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A Fortunate Age
Joanna Smith Rakoff's first novel chronicles the sometimes ludicrous, often moving, and maddeningly funny adventures of a gifted group of twentysomething friends living in New York City just after college graduation. Combining empathy and insight with cockeyed details of development, Rakoff tells the story of their marriages, children, and the success (or failure) of their respective artwork. A portrait of a generation, A Fortunate Age is a delight.
Synopses & Reviews
Like The Group, Mary McCarthy's classic tale about coming of age in New York, Joanna Smith Rakoff 's richly drawn and immensely satisfying first novel details the lives of a group of Oberlin graduates whose ambitions and friendships threaten to unravel as they chase their dreams, shed their youth, and build their lives in Brooklyn during the late 1990s and the turn of the twenty-first century.
There's Lil, a would-be scholar whose marriage to an egotistical writer initially brings the group back together (and ultimately drives it apart); Beth, who struggles to let go of her old beau Dave, a onetime piano prodigy trapped by his own insecurity; Emily, an actor perpetually on the verge of success — and starvation — who grapples with her jealousy of Tal, whose acting career has taken off. At the center of their orbit is wry, charismatic Sadie Peregrine, who coolly observes her friends' mistakes but can't quite manage to avoid making her own. As they begin their careers, marry, and have children, they must navigate the shifting dynamics of their friendships and of the world around them.
Set against the backdrop of the vast economic and political changes of the era — from the decadent age of dot-com millionaires to the sobering post-September 2001 landscape — Smith Rakoff's deeply affecting characters and incisive social commentary are reminiscent of the great Victorian novels. This brilliant and ambitious debut captures a generation and heralds the arrival of a bold and important new writer.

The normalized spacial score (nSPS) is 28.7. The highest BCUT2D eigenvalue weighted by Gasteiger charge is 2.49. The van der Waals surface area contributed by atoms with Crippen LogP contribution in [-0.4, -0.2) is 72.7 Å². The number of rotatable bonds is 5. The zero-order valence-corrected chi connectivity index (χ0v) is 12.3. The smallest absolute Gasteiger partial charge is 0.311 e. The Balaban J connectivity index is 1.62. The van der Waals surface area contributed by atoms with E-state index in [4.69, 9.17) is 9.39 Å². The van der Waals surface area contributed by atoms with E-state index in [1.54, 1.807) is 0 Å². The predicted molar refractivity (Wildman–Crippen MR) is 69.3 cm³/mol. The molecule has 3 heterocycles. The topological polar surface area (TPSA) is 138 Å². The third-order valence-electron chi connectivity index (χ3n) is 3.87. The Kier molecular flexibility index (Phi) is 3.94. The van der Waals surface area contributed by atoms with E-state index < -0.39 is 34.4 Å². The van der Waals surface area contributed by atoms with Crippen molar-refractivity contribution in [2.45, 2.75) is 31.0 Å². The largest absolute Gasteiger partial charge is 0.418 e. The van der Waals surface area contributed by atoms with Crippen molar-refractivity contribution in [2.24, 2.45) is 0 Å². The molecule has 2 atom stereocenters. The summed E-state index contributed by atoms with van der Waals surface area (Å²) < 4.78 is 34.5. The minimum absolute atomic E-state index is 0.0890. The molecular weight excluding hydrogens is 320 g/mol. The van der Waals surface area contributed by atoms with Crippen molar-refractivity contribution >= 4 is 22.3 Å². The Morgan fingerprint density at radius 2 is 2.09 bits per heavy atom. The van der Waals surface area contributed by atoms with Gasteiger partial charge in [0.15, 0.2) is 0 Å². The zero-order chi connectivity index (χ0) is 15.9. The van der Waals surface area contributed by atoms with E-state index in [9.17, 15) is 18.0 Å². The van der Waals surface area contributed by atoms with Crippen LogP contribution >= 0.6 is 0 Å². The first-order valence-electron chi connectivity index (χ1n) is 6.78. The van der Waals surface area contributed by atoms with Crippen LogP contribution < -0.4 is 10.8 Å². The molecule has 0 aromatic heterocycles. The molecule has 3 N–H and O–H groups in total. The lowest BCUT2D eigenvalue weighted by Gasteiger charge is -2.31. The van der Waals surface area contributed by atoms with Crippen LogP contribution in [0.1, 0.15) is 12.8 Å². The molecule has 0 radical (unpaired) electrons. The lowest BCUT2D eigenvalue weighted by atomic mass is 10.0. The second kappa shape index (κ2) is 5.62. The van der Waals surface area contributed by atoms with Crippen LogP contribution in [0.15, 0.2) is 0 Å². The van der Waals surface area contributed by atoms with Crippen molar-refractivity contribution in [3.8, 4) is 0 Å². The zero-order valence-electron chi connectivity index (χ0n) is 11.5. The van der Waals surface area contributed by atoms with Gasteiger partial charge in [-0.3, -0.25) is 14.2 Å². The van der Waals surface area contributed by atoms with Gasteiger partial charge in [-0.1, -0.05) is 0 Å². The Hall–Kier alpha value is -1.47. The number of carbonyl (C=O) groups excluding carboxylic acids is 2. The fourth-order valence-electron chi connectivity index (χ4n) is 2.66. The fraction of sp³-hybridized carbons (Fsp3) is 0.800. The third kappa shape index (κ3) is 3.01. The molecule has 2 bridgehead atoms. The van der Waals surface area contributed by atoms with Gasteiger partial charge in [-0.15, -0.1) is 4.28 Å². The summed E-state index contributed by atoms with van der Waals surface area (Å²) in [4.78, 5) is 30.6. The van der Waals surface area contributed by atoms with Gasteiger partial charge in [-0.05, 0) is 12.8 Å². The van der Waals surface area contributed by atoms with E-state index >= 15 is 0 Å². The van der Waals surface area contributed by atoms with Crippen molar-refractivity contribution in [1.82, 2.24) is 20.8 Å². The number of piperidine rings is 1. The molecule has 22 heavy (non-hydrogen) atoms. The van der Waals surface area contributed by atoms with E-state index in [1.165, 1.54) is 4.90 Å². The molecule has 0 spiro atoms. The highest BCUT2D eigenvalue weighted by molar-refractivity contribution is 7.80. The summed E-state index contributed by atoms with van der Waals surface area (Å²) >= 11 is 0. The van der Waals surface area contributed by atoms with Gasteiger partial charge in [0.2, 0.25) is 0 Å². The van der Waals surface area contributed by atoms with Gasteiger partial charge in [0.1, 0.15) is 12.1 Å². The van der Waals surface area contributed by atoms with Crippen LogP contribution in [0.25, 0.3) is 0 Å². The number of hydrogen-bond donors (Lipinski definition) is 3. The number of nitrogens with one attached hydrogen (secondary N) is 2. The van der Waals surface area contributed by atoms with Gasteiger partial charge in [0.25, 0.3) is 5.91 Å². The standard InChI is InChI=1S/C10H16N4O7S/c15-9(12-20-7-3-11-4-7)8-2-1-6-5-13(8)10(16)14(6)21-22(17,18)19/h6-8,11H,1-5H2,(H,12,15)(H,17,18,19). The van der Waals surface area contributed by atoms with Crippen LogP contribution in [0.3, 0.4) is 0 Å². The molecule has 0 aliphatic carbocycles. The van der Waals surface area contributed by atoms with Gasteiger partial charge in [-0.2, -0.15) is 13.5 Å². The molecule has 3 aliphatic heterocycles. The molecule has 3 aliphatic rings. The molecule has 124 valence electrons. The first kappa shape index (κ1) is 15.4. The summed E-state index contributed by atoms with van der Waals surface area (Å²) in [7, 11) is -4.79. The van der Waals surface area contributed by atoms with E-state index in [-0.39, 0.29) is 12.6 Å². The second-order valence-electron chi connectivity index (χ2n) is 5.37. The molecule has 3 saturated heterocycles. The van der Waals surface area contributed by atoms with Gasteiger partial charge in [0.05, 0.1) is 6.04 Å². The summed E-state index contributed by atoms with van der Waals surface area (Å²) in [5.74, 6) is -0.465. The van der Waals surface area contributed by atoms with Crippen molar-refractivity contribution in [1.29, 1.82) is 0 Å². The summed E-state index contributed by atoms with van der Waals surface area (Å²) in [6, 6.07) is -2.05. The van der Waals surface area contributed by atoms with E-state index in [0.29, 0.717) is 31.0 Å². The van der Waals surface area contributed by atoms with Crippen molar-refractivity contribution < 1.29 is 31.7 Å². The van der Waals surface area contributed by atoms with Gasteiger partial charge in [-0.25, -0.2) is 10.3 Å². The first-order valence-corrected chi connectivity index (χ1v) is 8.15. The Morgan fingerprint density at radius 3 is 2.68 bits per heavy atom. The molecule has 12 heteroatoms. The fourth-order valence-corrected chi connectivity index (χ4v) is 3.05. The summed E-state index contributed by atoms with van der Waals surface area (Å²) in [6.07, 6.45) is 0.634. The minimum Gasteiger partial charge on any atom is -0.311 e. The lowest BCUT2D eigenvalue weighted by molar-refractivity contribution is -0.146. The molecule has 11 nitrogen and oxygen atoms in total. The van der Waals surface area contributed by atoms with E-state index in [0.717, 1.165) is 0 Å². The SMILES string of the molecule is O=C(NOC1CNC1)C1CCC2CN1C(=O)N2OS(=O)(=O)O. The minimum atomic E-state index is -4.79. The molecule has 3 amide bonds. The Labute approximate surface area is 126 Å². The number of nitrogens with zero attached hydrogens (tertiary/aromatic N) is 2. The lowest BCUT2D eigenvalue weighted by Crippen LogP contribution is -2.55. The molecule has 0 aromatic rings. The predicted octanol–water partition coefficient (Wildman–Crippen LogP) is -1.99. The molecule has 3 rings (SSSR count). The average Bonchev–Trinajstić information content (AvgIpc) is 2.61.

"Rakoff's debut novel is a ponderous, meandering and nostalgic portrait of a postcollegiate group of Gen-Xers awkwardly navigating weddings, pregnancies, betrayals and funerals in pre- and post-9/11 New York City. At the center of the group is Sadie Peregrine, a rising book editor who is having trouble reconciling her personal and professional ambitions. Rounding out her circle is Lil, a depressed and flailing scholar; Emily, a starving actress; Tal, a successful actor; Beth, a would-be English prof; and Dave, an enigmatic musician and Beth's ex-boyfriend. The writing is episodic and relies heavily on exposition, and many character interactions and plot developments occur off the page and are referred to only indirectly. At her best, Rakoff offers a carefully studied glimpse into her characters' minds. Too often, though, the large cast and the hopscotch chronology come at the expense of narrative tension, of which there isn't much. Thirty-somethings looking back wistfully on their 20s and their struggles with the vicissitudes of adulthood might get a bang out of this." Publishers Weekly (Copyright Reed Business Information, Inc.)
"Joanna Smith Rakoff has cast a brilliant and glittering spell with this fierce debut. Her social observations are not only spot-on but often wickedly funny... She has captured both a generation and a landscape, and I'm still marveling at how she managed to pull off this page-turning cocktail of intelligence and desire." Joanna Hershon, author of The German Bride
"A wonderful, funny and spot-on portrait of my clumsy generation that brings to mind such hallmarks as Mary McCarthy's The Group, Jay McInerney's Brightness Falls, and Claire Messud's The Emperor's Children." Gary Shteyngart, author of Absurdistan and The Russian Debutante's Handbook
"Rakoff's mesmerizing debut opens with a wedding and closes with a funeral. In between, the novel provides a pitch perfect portrait of the generation that came of age in the 1990s. If this smart, thoroughly absorbing novel recalls The Group, it also recalls the seminal work of Anne Beattie in the seventies and Jay McInerney in the eighties. Like them, Rakoff captures a certain time and place with heartbreaking clarity." Booklist (starred)
"I'm in awe: at the assurance of Joanna Smith Rakoff's writing, the richness of her language, and the enthralling grip of this story. I'm excited the way you can only be excited by a big, thick novel you want to hibernate away with and not come out until you're done." Thisbe Nissen, author of The Good People of New York and Osprey Island
"An entertaining, updated look at artistic-minded young people progressing toward adulthood in New York. As they experience marriage, children, dot-com busts, infidelities, alcohol abuse, personal tragedies, professional successes, and other common experiences of twenty-somethings in the mid-1990s, Rakoff objectively and deftly chronicles all of it." Library Journal
About the Author
Joanna Smith Rakoff has written for The New York Times, Time Out New York, The Los Angeles Times, Newsday, Vogue, O: The Oprah Magazine, and other publications. She holds a B.A. from Oberlin College; an M.A. from University College, London; and an M.F.A. from Columbia University. She lives in New York with her husband and son.
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